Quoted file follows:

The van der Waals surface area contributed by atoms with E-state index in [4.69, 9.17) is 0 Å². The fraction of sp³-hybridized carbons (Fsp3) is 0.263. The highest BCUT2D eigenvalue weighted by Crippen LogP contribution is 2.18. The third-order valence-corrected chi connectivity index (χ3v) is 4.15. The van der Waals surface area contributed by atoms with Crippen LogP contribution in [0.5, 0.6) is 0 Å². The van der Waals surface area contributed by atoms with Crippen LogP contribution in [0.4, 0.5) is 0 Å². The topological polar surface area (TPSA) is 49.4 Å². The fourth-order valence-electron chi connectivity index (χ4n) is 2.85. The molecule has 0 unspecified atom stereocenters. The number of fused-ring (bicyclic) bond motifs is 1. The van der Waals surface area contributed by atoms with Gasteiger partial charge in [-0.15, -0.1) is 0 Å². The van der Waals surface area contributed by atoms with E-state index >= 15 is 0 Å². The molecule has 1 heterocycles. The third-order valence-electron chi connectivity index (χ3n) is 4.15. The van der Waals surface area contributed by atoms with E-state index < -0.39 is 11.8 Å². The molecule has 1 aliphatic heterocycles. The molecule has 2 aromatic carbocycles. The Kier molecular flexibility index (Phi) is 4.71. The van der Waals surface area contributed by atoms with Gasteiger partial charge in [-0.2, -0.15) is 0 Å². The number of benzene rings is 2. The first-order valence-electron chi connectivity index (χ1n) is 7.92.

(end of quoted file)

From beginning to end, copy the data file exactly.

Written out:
The van der Waals surface area contributed by atoms with E-state index in [4.69, 9.17) is 0 Å². The fraction of sp³-hybridized carbons (Fsp3) is 0.263. The highest BCUT2D eigenvalue weighted by Crippen LogP contribution is 2.18. The third-order valence-corrected chi connectivity index (χ3v) is 4.15. The van der Waals surface area contributed by atoms with Crippen LogP contribution in [0.5, 0.6) is 0 Å². The van der Waals surface area contributed by atoms with Crippen LogP contribution in [0.4, 0.5) is 0 Å². The topological polar surface area (TPSA) is 49.4 Å². The fourth-order valence-electron chi connectivity index (χ4n) is 2.85. The molecule has 0 unspecified atom stereocenters. The number of fused-ring (bicyclic) bond motifs is 1. The van der Waals surface area contributed by atoms with Gasteiger partial charge in [-0.15, -0.1) is 0 Å². The van der Waals surface area contributed by atoms with E-state index >= 15 is 0 Å². The molecule has 1 heterocycles. The third-order valence-electron chi connectivity index (χ3n) is 4.15. The van der Waals surface area contributed by atoms with E-state index < -0.39 is 11.8 Å². The molecule has 1 aliphatic heterocycles. The molecule has 2 aromatic carbocycles. The Kier molecular flexibility index (Phi) is 4.71. The van der Waals surface area contributed by atoms with Gasteiger partial charge in [-0.2, -0.15) is 0 Å². The number of benzene rings is 2. The first-order valence-electron chi connectivity index (χ1n) is 7.92.